In our second part of the Hidden Gems column, we focus on Leung Po-Chi’s 1982 slasher comedy-thriller He Lives by Night <夜驚魂>. You can check out the first part — Derek Chiu’s Mr. Sardine <沙甸魚殺人事件> — of our last year’s review right here.
Two years before Leung Po-Chi directed Chow Yun-Fat, Alex Man and Cecilia Yip in the acclaimed WWII drama Hong Kong 1941 <等待黎明>, he made a horror movie called He Lives by Night <夜驚魂>. Written by then-newcomer Lo Kin, who would go on to contribute screenplays for movies like Esprit D’amour <陰陽錯> and Armour of God <龍兄虎弟>, the story follows a psychotic transvestite killer (Eddie Chen) who strangles women in white stockings.
A pair of cops (Kent Cheng’s Dragon and Simon Yam’s Lousy Wong) are in charge of investigating the murder case after the latest victim is found strangled to death in the back alley. And coincidentally, the murder took place just below the apartment where a nighttime radio DJ named Sissy (Sylvia Chang) lives.
It’s worth mentioning that the foreboding opening scene perfectly sets up the horror tone: A foreign dancer from the nightclub on her way back home passes through the back alley filled with large, hanging red and yellow sheets. Here, Leung Po-Chi made good use of its nighttime setting, sound and silhouette to evoke an escalating sense of ominous dread, leading to the murder of the aforementioned victim.
Of course, being a Hong Kong movie and one that comes from Cinema City production studio, He Lives by Night <夜驚魂> is far from a straight-up horror genre. The movie slips in a fair amount of obligatory comedy moments along the way, where instead of the cops actively pursuing the murder case, they would spend more time trying to woo Sissy. This is especially true for Dragon, who happens to be a huge fan of her radio show while Lousy Wong has a secret crush on her. This leads to a romantic rivalry between the two, which can be evidently seen during a (hilarious) scene in the Chinese restaurant, where they order a stack of bamboo baskets filled with dim sum varieties.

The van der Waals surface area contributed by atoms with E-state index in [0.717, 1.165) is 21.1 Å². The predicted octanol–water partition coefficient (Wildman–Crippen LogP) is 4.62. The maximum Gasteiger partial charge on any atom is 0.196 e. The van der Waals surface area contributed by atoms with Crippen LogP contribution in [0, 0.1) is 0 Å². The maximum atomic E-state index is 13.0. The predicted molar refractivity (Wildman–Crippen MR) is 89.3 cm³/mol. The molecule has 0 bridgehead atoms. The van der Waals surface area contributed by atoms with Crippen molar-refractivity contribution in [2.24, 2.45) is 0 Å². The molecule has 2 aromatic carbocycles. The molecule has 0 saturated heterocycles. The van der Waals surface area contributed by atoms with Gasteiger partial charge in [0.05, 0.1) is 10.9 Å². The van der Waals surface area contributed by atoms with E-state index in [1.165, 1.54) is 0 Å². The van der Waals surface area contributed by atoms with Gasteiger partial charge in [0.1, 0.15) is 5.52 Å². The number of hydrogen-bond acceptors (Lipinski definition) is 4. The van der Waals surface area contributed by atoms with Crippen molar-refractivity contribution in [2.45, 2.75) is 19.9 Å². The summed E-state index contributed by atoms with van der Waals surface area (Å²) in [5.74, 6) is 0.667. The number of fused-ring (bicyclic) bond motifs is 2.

The comedy parts may have been a hit-and-miss but they are still generally acceptable, thanks to the lively trio of performances from Sylvia Chang, Kent Cheng and Simon Yam. Still, the biggest praise ultimately goes to Leung Po-Chi’s both technical (especially his virtuoso camerawork) and genre know-how in executing an effective horror thriller. He even borrows heavily from Brian De Palma for his lurid filmmaking style and most notably, Dressed to Kill (1980).
Apart from the opening scene, the subsequent murder set pieces — particularly the elaborate moments involving the two women (Elaine Kam and Mabel Kwong) in a house and the climactic finale set in a radio station — are both gripping and well-staged. Speaking of the finale, Leung Po-Chi has his darkly humorous way of ending the fate of the transvestite killer (you just have to see it for yourself). And equally worth praising here is Eddie Chen, whose creepy performance is one of his best roles apart from his then-groundbreaking undercover-cop portrayal in Man on the Brink <邊緣人> (1981).
He Lives by Night <夜驚魂> was nominated for 3 Hong Kong Film Awards in the technical categories and took home two of them: Best Cinematography and Best Film Editing. Finally, look out for Eric Tsang, who appeared in a cameo as one of the robbers in Kiss-style makeup (along with his partner played by Goo Ga-Lau) trying to rob a convenience store (Billy Lau also showed up in one of his earlier roles as a cashier).